Item #6766 Stream of Time, Or Chart of Universal History, From the Original German of Strass. Friedrich Strass, D. Haskel.
Stream of Time, Or Chart of Universal History, From the Original German of Strass.

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Stream of Time, Or Chart of Universal History, From the Original German of Strass.

New York: J. H. Colton, 1846. Hand-colored lithograph mounted on original linen and affixed to wooden rods, linen selvage, 45" x 28", plus margins. CONDITION: Very good, a few small losses.

An American edition of Friedrich Strass’s Strom der Zeiten, an extraordinary chart depicting history as a great system of streams and lakes. .

Colton’s version of Strass’s influential chart was first published in 1842. The edition offered here is updated to 1846, which witnessed the outbreak of the Mexican–American War (1846–48), and the ratification of the Oregon Treaty. Strass depicts history as a great flood of intermingling streams springing from storm clouds at the top and flowing to the bottom of the sheet. The map commences with nine streams, identified as “Jews,” “Egyptians,” “Phoenicians,” “Syrians,” “Assyrians,” etc., and ends with thirty-seven individual streams, featuring the populations of each nation at the time of publication (China, 443,350,000, Turkey, 32,500,000, etc.) The explanation at the bottom of the chart reads: “Each Nation is represented by a stream, which is broken in upon or flows on undisturbed as it is influenced by the accession of Territory or the remaining at Peace.” The smaller streams attached to the sides of larger streams show, by flowing upwards, conquests; downwards, losses. Lines running horizontally across the chart represent centuries, which are listed in the left and right margins; events are accorded a number to correspond with this temporal arrangement. Numbers affixed to each person or event indicate the intermediate date.

Not all of the streams depicted represent nations or peoples. The leftmost stream is entitled, “Eras, Founding of Cities, Discovery and Settlement of Countries &c.” Some of the important events exhibited here include, “Bonaparte cr’d Emperor of France” (1804), “Declaration of Independence” (1776), etc. The two streams pictured farthest to the right represent i) “Inventions Discoveries Remarkable Events,” starting with the “creation of the world”; and ii) “Great Characters &c,” beginning with Adam and Eve and Cain, and featuring figures such as Schiller, Joan of Arc, Dante, et al.

Well before 500 A.M., four new streams appear and many of the existing ones have already been terminated or swallowed up into other streams. Around 150 A.M., the Germans appear ex nihilo; and circa 200 A.D., the vast majority of streams empty into the Roman Empire, which—after about 600 years—begins to break down into various sizable streams, such as the “Western Empire” (encompassing Spain and Italy), Britain, “Eastern Empire,” etc. The Roman Empire figures as the largest lake, while the least broken-up stream is that of China, which reflects incursions by the Moguls between 1200–1300. “English Colonies Settled” occurs in “[160]7 Jamestown Virginia,” and thus begins the stream of American history, the final entry for which reads “[18]46 War with Mexico. Wisconsin adm[itted].”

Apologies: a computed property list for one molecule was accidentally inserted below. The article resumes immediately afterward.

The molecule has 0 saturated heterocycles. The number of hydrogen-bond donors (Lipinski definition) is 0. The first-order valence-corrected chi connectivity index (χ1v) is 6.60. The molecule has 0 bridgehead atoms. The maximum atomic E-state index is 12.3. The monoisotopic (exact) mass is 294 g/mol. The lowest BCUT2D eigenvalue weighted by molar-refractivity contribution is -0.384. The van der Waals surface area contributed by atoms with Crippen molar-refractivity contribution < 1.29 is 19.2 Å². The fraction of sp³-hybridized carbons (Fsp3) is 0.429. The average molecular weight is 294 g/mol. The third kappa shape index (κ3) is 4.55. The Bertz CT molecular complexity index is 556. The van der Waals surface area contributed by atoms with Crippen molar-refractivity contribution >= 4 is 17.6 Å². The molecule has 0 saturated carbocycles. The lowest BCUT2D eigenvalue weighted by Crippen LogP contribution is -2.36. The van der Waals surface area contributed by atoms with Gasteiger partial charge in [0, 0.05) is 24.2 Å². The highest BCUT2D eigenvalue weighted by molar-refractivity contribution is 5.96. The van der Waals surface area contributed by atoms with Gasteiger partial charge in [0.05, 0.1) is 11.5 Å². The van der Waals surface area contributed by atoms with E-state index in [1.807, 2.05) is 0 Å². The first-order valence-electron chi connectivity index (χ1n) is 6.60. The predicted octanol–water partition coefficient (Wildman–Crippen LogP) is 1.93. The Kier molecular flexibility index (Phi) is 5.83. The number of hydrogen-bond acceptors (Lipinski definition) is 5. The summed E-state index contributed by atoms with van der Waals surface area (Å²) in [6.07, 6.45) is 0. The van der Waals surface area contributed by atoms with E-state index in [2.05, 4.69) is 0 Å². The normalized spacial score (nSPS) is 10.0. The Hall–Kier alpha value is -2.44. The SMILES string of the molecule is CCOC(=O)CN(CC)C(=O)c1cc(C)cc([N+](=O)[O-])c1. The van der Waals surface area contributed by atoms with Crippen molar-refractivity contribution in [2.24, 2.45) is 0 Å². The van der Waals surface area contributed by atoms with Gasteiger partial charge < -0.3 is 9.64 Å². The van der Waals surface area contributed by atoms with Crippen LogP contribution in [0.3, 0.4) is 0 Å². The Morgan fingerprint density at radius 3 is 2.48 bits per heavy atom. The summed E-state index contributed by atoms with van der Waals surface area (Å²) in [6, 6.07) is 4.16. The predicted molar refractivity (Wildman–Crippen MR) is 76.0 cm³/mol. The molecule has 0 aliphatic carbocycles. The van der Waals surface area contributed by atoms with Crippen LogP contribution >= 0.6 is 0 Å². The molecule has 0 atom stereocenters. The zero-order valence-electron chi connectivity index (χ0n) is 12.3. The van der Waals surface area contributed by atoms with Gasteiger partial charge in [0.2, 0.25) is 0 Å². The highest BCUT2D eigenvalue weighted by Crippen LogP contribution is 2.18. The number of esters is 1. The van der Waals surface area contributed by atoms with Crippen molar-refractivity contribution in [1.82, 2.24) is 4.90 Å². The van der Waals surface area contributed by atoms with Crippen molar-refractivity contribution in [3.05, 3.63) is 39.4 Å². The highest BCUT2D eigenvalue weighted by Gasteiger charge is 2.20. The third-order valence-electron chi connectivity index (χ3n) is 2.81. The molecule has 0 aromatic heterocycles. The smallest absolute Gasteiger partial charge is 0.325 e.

Following its first publication in 1804, Strom der Zeiten was translated into many languages. Strass’s map bears the influence of the English natural philosopher Joseph Priestly who prized the graphic depiction of history over its annalistic representation. However, Strass would depart from the uniform, homogeneous chronology Priestly purveyed, instead opting for a graphic representation of history as conflict. As Rosenberg and Grafton write, in this map “events ebb and flow, fork and twist, run and roll and thunder.”

Strass’s chart would prove to be seminal. Its influence is evident, for instance, in the pictorial maps of the American women’s rights activist and educator Emma Willard (1787–1870), in particular, her 1835 “Picture of Nations or Perspective Sketch of the Course of Empire,” which embraces Strass’s presentation of history for the purposes Willard’s own pedagogy.

Colton published editions of The Stream of Time in 1842, 1845, 1846 (the present edition) and 1851, as well as an edition revised by R. S. Fisher in 1860. OCLC records one copy each of all but the latter, which is recorded in two copies. This 1846 issue is not recorded in OCLC or Antique Map Price Record, nor does a google search yield any examples.

REFERENCES: Grafton, Anthony and Rosenberg, Daniel. Cartographies of Time: A History of the Timeline, Princeton: Princeton Architectural Press, 2010, pp. 143, 144–45, 147. Schulten, Susan. Mapping The Nation, Chicago: University of Chicago Press, 2012, pp. 31–33. Schulten, Susan. Emma Willard and the graphic foundations of American history, at Science Direct online.

Item #6766

Price: $3,500.00

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